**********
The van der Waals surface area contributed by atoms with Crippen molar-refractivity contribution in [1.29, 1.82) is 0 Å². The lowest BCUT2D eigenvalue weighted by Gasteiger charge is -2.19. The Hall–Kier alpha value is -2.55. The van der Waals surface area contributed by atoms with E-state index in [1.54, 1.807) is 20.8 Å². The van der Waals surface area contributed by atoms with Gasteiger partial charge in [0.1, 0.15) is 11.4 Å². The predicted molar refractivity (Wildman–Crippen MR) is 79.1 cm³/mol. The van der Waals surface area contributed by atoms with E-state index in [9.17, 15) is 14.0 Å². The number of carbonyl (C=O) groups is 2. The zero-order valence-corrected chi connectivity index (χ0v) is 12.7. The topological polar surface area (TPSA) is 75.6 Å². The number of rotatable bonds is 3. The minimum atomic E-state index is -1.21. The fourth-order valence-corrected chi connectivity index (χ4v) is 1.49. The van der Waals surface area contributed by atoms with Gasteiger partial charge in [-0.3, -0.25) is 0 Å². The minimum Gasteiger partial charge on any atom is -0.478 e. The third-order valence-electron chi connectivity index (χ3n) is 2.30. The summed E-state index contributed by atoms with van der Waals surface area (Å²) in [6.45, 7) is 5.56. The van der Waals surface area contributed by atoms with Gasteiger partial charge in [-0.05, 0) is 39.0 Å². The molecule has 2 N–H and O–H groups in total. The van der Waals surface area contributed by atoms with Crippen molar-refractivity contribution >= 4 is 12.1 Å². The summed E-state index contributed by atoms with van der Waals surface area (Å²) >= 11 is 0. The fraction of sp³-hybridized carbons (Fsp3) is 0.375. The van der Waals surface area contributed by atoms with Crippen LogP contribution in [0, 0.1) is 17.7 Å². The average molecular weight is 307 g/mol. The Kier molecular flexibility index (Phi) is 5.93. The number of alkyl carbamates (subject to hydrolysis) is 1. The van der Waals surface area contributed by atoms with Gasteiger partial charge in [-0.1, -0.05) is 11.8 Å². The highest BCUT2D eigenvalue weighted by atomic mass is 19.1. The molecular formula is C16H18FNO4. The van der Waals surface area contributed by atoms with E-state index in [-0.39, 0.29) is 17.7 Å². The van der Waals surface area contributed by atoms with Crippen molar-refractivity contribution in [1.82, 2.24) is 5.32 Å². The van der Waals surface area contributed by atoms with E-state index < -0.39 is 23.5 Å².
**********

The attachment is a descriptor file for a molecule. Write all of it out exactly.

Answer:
The van der Waals surface area contributed by atoms with Crippen molar-refractivity contribution in [1.29, 1.82) is 0 Å². The lowest BCUT2D eigenvalue weighted by Gasteiger charge is -2.19. The Hall–Kier alpha value is -2.55. The van der Waals surface area contributed by atoms with E-state index in [1.54, 1.807) is 20.8 Å². The van der Waals surface area contributed by atoms with Gasteiger partial charge in [0.1, 0.15) is 11.4 Å². The predicted molar refractivity (Wildman–Crippen MR) is 79.1 cm³/mol. The van der Waals surface area contributed by atoms with E-state index in [9.17, 15) is 14.0 Å². The number of carbonyl (C=O) groups is 2. The zero-order valence-corrected chi connectivity index (χ0v) is 12.7. The topological polar surface area (TPSA) is 75.6 Å². The number of rotatable bonds is 3. The minimum atomic E-state index is -1.21. The fourth-order valence-corrected chi connectivity index (χ4v) is 1.49. The van der Waals surface area contributed by atoms with Gasteiger partial charge in [-0.3, -0.25) is 0 Å². The minimum Gasteiger partial charge on any atom is -0.478 e. The third-order valence-electron chi connectivity index (χ3n) is 2.30. The summed E-state index contributed by atoms with van der Waals surface area (Å²) in [6.45, 7) is 5.56. The van der Waals surface area contributed by atoms with Gasteiger partial charge in [-0.05, 0) is 39.0 Å². The molecule has 2 N–H and O–H groups in total. The van der Waals surface area contributed by atoms with Crippen molar-refractivity contribution >= 4 is 12.1 Å². The summed E-state index contributed by atoms with van der Waals surface area (Å²) >= 11 is 0. The fraction of sp³-hybridized carbons (Fsp3) is 0.375. The van der Waals surface area contributed by atoms with Crippen LogP contribution in [0, 0.1) is 17.7 Å². The average molecular weight is 307 g/mol. The Kier molecular flexibility index (Phi) is 5.93. The number of alkyl carbamates (subject to hydrolysis) is 1. The van der Waals surface area contributed by atoms with Gasteiger partial charge in [-0.1, -0.05) is 11.8 Å². The highest BCUT2D eigenvalue weighted by atomic mass is 19.1. The molecular formula is C16H18FNO4. The van der Waals surface area contributed by atoms with E-state index in [-0.39, 0.29) is 17.7 Å². The van der Waals surface area contributed by atoms with Crippen molar-refractivity contribution in [1.82, 2.24) is 5.32 Å². The van der Waals surface area contributed by atoms with E-state index < -0.39 is 23.5 Å².